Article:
- Safety and exposure: Convertibles may carry extra safety concerns in the event of a rollover, due to the risk of cabin exposure and potentially lower structural integrity of the roof. The open top also leaves you more exposed to undesirable weather or potential debris from overhead.
- Cabin concerns: If you’ve ever driven on a highway with the windows down, you likely know just how noisy that can get. Now imagine there’s no roof. Even with your roof closed, convertibles (especially soft tops) often don’t offer the noise insulation that a fixed roof might. Additionally, depending on the amount of time you spend driving with the top-down, your car seats and other cabin components may experience additional wear and tear.
- Storage: Since convertible tops are often engineered to fold into your vehicle’s trunk as they stow away, you may end up sacrificing some trunk space.
Do convertibles cost more to insure?
Typically, the cost to insure a convertible will be higher than the cost for an equivalent model with a fixed roof. There are a few factors may contribute to :
- Repair costs: The cost to repair a convertible is usually higher due to unique and often expensive components, like a motorized convertible top. This may, in turn, raise your costs for collision and comprehensive coverage as insurers weigh potential repair costs.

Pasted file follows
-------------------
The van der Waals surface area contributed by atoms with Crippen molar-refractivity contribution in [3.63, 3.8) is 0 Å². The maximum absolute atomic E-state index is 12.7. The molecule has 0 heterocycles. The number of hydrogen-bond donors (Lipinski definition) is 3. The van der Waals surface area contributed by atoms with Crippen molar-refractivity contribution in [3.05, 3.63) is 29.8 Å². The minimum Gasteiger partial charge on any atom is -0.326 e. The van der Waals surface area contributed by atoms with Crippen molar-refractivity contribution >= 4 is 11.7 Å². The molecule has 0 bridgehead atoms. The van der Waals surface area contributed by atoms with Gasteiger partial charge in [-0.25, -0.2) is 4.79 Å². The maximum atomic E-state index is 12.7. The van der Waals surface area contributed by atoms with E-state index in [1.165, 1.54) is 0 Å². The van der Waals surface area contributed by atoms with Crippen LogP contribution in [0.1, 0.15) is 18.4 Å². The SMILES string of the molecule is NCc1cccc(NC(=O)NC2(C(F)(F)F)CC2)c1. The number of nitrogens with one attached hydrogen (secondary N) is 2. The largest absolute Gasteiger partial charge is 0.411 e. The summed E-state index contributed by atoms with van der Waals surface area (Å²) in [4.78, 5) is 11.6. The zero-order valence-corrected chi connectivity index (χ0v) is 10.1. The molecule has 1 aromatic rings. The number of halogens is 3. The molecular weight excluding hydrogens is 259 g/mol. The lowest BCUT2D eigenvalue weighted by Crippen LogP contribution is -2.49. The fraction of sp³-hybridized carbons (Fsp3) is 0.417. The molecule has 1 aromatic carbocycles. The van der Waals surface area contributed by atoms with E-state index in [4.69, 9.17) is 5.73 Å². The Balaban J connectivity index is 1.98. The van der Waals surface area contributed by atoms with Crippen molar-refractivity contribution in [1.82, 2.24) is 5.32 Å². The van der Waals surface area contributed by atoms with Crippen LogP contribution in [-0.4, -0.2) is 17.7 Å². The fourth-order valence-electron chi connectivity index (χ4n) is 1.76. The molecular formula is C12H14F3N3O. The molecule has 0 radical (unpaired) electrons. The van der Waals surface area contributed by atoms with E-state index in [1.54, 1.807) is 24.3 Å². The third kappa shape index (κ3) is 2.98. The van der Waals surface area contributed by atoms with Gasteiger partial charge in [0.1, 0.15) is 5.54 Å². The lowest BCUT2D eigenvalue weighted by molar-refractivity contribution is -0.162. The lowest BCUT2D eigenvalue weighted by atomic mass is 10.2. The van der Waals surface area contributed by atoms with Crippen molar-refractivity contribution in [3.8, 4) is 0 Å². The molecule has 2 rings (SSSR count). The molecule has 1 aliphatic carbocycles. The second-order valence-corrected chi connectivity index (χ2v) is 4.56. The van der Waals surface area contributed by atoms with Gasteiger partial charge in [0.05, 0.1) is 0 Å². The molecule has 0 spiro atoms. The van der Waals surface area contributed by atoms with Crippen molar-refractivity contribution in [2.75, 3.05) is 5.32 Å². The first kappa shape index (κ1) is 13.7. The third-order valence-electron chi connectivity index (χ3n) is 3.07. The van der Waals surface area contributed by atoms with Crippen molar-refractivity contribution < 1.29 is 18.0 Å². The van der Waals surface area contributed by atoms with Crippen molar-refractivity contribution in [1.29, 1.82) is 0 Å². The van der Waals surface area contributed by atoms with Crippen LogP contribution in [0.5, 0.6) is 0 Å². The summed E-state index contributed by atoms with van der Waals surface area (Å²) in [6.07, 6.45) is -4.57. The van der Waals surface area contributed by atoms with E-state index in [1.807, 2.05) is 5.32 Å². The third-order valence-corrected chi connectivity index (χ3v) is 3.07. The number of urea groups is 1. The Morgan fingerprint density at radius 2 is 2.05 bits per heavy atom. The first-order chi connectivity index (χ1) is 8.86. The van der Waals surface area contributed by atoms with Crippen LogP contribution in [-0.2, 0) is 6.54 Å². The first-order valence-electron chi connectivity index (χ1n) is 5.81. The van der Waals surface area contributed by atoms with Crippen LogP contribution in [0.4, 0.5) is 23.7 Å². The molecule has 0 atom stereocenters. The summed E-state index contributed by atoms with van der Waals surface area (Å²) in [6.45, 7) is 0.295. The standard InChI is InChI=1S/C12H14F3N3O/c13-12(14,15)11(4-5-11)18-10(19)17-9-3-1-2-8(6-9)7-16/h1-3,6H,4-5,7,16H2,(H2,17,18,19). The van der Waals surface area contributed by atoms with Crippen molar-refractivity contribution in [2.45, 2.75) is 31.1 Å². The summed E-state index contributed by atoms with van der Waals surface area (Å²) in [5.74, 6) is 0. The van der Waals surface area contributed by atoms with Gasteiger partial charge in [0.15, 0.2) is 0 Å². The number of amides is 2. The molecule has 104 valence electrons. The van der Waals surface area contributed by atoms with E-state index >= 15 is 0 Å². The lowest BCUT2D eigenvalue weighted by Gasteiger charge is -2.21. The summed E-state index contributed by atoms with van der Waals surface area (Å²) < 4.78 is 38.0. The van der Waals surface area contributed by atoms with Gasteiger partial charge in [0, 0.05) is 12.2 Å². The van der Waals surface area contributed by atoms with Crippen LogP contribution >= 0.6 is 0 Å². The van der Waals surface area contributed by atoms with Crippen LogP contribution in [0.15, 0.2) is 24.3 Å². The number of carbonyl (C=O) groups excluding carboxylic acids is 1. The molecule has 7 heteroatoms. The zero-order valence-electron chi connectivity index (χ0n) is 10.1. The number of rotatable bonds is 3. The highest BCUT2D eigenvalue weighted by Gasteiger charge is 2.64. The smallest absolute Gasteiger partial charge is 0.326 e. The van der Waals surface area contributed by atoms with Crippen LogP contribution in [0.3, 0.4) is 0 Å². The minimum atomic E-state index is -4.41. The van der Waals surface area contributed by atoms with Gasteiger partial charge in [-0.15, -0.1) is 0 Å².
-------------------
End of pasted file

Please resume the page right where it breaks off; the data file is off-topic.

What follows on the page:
- Higher purchase price: Typically, convertibles carry higher price tags which could lead to higher insurance rates as insurers consider the value of the asset (amongst other things) in their calculation.
- Vulnerability to theft: Convertibles may be more vulnerable to break-ins, which insurers are likely to consider in their calculations. This may be especially true with soft-top convertibles as the fabric top may be easier to damage and gain cabin access from.
- Potential weather damage: Adding to repair costs, soft-top convertibles, in particular, have the potential to increase your vehicle’s risk of weather damage due to its vulnerable composition. Roofing leaks can lead to exposure to the elements, which may damage your cabin and lead to an insurance claim. This added risk may increase your insurance costs.
So, are convertibles worth it? They might be, depending on your own preferences, finances and priorities. Evaluating the pros and cons and understanding what owning a convertible might look like financially may help you reach a more informed decision. And, if you do decide to take the plunge, the cherry-red convertible of your dreams might be on the horizon — just remember to bring a hat or a hairbrush!